I would remind the right hon. Gentleman that the Saudi-led intervention was at the request of the legitimate President of Yemen following a rebel insurgency, which overthrew the internationally recognised Government, and the intervention has been acknowledged by the United Nations. My right hon. Friend the Foreign Secretary held a Yemen Quad meeting on Saturday, expressing concerns at escalating tensions, but what do we see the Labour party do? One of the right hon. Gentleman’s MPs was inviting rebel leaders of the insurgency into the House of Commons—yet again, Labour on the wrong side of the argument.

Jeremy Corbyn Portrait Jeremy Corbyn - Parliament Live - Hansard
26 Jun 2019, 12:10 p.m.

The Prime Minister does not appear to understand the depth of feeling at the UN, Parliaments around the world or even the US Senate and the House on this situation. The UN itself has warned that by the end of 2019, if the war continues, 230,000 people will have lost their lives, of whom 140,000 are children under the age of five. The UK and EU law state that the Government must

“not grant a licence if there is a clear risk that the items used might be used in the commission of a serious violation of international humanitarian law.”

The Government said they had used the following criteria to judge

“an understanding of Saudi military procedures; continuing engagement with the Saudis at the highest level”

and

“Saudi public commitments to IHL”.—[Official Report, 20 June 2019; Vol. 662, c. 375-6.]

If the Saudi Government say they are respecting human rights, do we then ignore all evidence on the ground in Yemen and continue to sell weapons to the regime, which has led to this appalling death toll already in this conflict?

The Prime Minister - Parliament Live - Hansard

First, as I have made clear, we are seeking permission to appeal the recent judgment. The judgment is not about whether the Government made the right or wrong decisions, but about the decision-making process and whether it was rational. We are considering the implications of the judgment, alongside seeking permission to appeal, and while we do that, we will not grant any new licences for exports to Saudi Arabia and its coalition partners that might be used in the conflict in Yemen. The right hon. Gentleman talks about the conflict in Yemen. As I have just said, let us remember what happened and why we are seeing this conflict in Yemen: it was the overthrow of the internationally recognised Government by rebel insurgents. We are all concerned about the humanitarian situation in Yemen. [Interruption.] The shadow Foreign Secretary might like, as this is an area of concern to her remit, to actually listen to what the Government are doing. [Interruption.]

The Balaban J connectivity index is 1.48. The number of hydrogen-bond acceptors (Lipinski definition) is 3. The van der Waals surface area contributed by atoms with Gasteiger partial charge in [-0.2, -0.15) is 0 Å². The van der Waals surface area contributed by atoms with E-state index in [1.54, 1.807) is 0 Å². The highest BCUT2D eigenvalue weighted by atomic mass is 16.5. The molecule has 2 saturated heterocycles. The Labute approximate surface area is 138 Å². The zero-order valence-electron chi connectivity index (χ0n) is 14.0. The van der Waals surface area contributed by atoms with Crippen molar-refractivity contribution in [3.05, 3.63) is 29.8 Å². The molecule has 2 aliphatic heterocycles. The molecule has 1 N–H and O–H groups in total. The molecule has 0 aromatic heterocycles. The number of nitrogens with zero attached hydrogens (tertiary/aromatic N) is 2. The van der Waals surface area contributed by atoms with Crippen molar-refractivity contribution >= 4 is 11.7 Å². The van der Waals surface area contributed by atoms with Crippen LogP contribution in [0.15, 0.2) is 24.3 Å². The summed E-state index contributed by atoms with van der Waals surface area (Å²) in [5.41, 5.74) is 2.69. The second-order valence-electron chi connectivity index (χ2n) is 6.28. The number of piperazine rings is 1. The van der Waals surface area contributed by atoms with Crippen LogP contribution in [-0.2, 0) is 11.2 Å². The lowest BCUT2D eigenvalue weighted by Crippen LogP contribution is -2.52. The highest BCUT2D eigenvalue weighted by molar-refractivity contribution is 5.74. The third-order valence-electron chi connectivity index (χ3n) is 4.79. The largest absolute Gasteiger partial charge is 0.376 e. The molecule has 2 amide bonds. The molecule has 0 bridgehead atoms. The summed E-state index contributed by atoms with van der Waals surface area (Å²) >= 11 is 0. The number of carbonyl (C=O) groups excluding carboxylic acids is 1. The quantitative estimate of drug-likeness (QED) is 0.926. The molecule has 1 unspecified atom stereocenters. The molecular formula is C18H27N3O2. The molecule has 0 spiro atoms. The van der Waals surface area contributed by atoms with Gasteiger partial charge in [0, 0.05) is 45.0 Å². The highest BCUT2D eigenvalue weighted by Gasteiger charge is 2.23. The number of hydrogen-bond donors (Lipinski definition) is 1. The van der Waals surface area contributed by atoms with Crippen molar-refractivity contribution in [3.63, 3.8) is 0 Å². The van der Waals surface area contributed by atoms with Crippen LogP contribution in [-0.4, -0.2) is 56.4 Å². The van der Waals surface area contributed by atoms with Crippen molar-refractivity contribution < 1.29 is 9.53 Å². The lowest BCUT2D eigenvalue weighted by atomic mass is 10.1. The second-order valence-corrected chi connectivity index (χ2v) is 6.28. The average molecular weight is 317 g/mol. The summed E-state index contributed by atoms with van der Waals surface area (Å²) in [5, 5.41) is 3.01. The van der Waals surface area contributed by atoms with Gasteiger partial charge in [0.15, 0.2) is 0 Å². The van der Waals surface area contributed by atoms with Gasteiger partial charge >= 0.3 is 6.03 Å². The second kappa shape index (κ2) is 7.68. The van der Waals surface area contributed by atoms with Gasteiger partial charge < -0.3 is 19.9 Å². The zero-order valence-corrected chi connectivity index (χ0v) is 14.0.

Break in Debate

The Prime Minister - Parliament Live - Hansard
26 Jun 2019, 12:13 p.m.

We are all concerned about the humanitarian situation in Yemen. That is why, since the start of the conflict in 2015, our total commitment to Yemen now stands at £770 million. We are one of the major contributors to support for the humanitarian effort. Ultimately, the only way to resolve this issue is through a political settlement. That is why we are supporting the efforts of the UN special envoy, Martin Griffiths.

Jeremy Corbyn Portrait Jeremy Corbyn - Parliament Live - Hansard
26 Jun 2019, 11:55 a.m.

If that is the case, why are the Government appealing the judgment instead of promoting a peace settlement in Yemen? Since 2016, for three years, UN experts have been saying that the Saudi coalition has violated international humanitarian law in Yemen. This air campaign has killed tens of thousands of people, and injured and displaced many more. The Government say:

“there can be no military solution to this particular conflict. There can only be a negotiated and political solution.”—[Official Report, 20 June 2019; Vol. 662, c. 380.]

If that is the case, why have they already pumped £4.6 billion of military equipment into this brutal bombardment?

The Prime Minister - Parliament Live - Hansard

What we do believe, as I have just said—I said it in answer to the right hon. Gentleman’s last question and I said it, I think, in answer to his first question—is that the only way to ensure the security and stability of Yemen for the future is through a political settlement. That is why this Government are supporting the work being done by the UN special envoy, Martin Griffiths, and that is why we are continuing to use our diplomatic efforts, including, as I said, the Foreign Secretary holding a Yemen Quad on Saturday to encourage others around the table. We are very clear that we support the efforts to secure the agreement by the parties to the conflict to implement the Stockholm agreements. That is an important part of the process leading to peace and a political solution. That work is essential so that progress can be made at the next round of these talks and so that the humanitarian supply lines can be opened up.